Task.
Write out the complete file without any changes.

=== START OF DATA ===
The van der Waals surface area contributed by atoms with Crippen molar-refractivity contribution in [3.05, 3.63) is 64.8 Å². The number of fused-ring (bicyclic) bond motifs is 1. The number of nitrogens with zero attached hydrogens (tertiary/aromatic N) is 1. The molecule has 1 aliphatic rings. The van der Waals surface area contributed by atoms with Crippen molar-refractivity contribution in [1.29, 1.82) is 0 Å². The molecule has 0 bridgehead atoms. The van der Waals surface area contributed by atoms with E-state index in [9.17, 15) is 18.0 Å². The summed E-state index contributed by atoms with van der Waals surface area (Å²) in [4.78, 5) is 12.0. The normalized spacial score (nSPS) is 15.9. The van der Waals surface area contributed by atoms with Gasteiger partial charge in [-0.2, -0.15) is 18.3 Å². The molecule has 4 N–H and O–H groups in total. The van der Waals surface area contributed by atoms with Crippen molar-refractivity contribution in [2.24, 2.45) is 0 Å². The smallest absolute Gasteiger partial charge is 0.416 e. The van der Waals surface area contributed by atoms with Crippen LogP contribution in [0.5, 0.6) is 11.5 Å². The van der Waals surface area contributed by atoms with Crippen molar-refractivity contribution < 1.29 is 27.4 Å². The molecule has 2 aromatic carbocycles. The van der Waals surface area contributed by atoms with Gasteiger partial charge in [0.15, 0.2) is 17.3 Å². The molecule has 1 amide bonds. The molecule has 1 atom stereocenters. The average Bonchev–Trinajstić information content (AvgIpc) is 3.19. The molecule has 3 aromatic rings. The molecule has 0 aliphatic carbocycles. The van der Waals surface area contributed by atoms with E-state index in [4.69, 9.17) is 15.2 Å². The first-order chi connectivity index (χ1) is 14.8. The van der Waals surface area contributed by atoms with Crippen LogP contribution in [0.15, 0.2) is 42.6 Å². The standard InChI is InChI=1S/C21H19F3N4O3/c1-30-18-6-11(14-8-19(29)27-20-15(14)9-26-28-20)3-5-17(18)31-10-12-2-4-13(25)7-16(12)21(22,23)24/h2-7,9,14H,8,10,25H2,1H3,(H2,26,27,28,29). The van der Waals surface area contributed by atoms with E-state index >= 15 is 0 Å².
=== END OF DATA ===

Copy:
The van der Waals surface area contributed by atoms with Crippen molar-refractivity contribution in [3.05, 3.63) is 64.8 Å². The number of fused-ring (bicyclic) bond motifs is 1. The number of nitrogens with zero attached hydrogens (tertiary/aromatic N) is 1. The molecule has 1 aliphatic rings. The van der Waals surface area contributed by atoms with Crippen molar-refractivity contribution in [1.29, 1.82) is 0 Å². The molecule has 0 bridgehead atoms. The van der Waals surface area contributed by atoms with E-state index in [9.17, 15) is 18.0 Å². The summed E-state index contributed by atoms with van der Waals surface area (Å²) in [4.78, 5) is 12.0. The normalized spacial score (nSPS) is 15.9. The van der Waals surface area contributed by atoms with Gasteiger partial charge in [-0.2, -0.15) is 18.3 Å². The molecule has 4 N–H and O–H groups in total. The van der Waals surface area contributed by atoms with Crippen molar-refractivity contribution in [2.24, 2.45) is 0 Å². The smallest absolute Gasteiger partial charge is 0.416 e. The van der Waals surface area contributed by atoms with Crippen LogP contribution in [0.5, 0.6) is 11.5 Å². The van der Waals surface area contributed by atoms with Crippen molar-refractivity contribution < 1.29 is 27.4 Å². The molecule has 2 aromatic carbocycles. The van der Waals surface area contributed by atoms with Gasteiger partial charge in [0.15, 0.2) is 17.3 Å². The molecule has 1 amide bonds. The molecule has 1 atom stereocenters. The average Bonchev–Trinajstić information content (AvgIpc) is 3.19. The molecule has 3 aromatic rings. The molecule has 0 aliphatic carbocycles. The van der Waals surface area contributed by atoms with E-state index in [4.69, 9.17) is 15.2 Å². The first-order chi connectivity index (χ1) is 14.8. The van der Waals surface area contributed by atoms with Crippen LogP contribution in [0.15, 0.2) is 42.6 Å². The standard InChI is InChI=1S/C21H19F3N4O3/c1-30-18-6-11(14-8-19(29)27-20-15(14)9-26-28-20)3-5-17(18)31-10-12-2-4-13(25)7-16(12)21(22,23)24/h2-7,9,14H,8,10,25H2,1H3,(H2,26,27,28,29). The van der Waals surface area contributed by atoms with E-state index >= 15 is 0 Å².